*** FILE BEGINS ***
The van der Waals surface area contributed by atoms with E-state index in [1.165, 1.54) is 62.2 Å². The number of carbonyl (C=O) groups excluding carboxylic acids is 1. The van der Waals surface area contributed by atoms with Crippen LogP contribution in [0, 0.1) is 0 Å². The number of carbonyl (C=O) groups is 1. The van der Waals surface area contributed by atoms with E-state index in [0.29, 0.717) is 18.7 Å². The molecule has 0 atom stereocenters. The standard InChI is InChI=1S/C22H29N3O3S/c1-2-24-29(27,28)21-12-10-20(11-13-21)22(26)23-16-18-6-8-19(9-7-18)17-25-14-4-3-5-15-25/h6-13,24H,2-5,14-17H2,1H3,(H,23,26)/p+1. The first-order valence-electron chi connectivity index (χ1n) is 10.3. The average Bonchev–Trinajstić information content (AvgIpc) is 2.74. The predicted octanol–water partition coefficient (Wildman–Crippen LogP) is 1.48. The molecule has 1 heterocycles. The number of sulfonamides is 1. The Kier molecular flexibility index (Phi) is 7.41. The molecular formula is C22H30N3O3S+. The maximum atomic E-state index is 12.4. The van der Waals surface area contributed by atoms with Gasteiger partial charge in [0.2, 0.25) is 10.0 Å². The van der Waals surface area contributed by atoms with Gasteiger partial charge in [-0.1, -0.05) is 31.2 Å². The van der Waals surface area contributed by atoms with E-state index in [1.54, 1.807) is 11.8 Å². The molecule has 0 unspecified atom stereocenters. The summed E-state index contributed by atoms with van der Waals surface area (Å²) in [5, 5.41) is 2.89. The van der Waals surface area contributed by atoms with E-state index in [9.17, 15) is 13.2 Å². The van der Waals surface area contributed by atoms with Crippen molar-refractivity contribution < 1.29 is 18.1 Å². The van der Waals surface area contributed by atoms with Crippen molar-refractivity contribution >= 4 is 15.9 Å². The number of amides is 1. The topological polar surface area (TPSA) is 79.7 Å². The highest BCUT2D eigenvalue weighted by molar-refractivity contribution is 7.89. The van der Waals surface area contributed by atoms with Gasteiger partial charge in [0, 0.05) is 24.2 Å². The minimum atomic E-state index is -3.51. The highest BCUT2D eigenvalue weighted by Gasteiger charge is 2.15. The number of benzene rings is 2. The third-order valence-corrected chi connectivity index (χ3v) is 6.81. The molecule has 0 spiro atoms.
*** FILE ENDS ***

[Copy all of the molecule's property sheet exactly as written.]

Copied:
The van der Waals surface area contributed by atoms with E-state index in [1.165, 1.54) is 62.2 Å². The number of carbonyl (C=O) groups excluding carboxylic acids is 1. The van der Waals surface area contributed by atoms with Crippen LogP contribution in [0, 0.1) is 0 Å². The number of carbonyl (C=O) groups is 1. The van der Waals surface area contributed by atoms with E-state index in [0.29, 0.717) is 18.7 Å². The molecule has 0 atom stereocenters. The standard InChI is InChI=1S/C22H29N3O3S/c1-2-24-29(27,28)21-12-10-20(11-13-21)22(26)23-16-18-6-8-19(9-7-18)17-25-14-4-3-5-15-25/h6-13,24H,2-5,14-17H2,1H3,(H,23,26)/p+1. The first-order valence-electron chi connectivity index (χ1n) is 10.3. The average Bonchev–Trinajstić information content (AvgIpc) is 2.74. The predicted octanol–water partition coefficient (Wildman–Crippen LogP) is 1.48. The molecule has 1 heterocycles. The number of sulfonamides is 1. The Kier molecular flexibility index (Phi) is 7.41. The molecular formula is C22H30N3O3S+. The maximum atomic E-state index is 12.4. The van der Waals surface area contributed by atoms with Gasteiger partial charge in [0.2, 0.25) is 10.0 Å². The van der Waals surface area contributed by atoms with Gasteiger partial charge in [-0.1, -0.05) is 31.2 Å². The van der Waals surface area contributed by atoms with E-state index in [1.54, 1.807) is 11.8 Å². The molecule has 0 unspecified atom stereocenters. The summed E-state index contributed by atoms with van der Waals surface area (Å²) in [5, 5.41) is 2.89. The van der Waals surface area contributed by atoms with E-state index in [9.17, 15) is 13.2 Å². The van der Waals surface area contributed by atoms with Crippen molar-refractivity contribution < 1.29 is 18.1 Å². The van der Waals surface area contributed by atoms with Crippen molar-refractivity contribution >= 4 is 15.9 Å². The number of amides is 1. The topological polar surface area (TPSA) is 79.7 Å². The highest BCUT2D eigenvalue weighted by molar-refractivity contribution is 7.89. The van der Waals surface area contributed by atoms with Gasteiger partial charge in [0, 0.05) is 24.2 Å². The minimum atomic E-state index is -3.51. The highest BCUT2D eigenvalue weighted by Gasteiger charge is 2.15. The number of benzene rings is 2. The third-order valence-corrected chi connectivity index (χ3v) is 6.81. The molecule has 0 spiro atoms.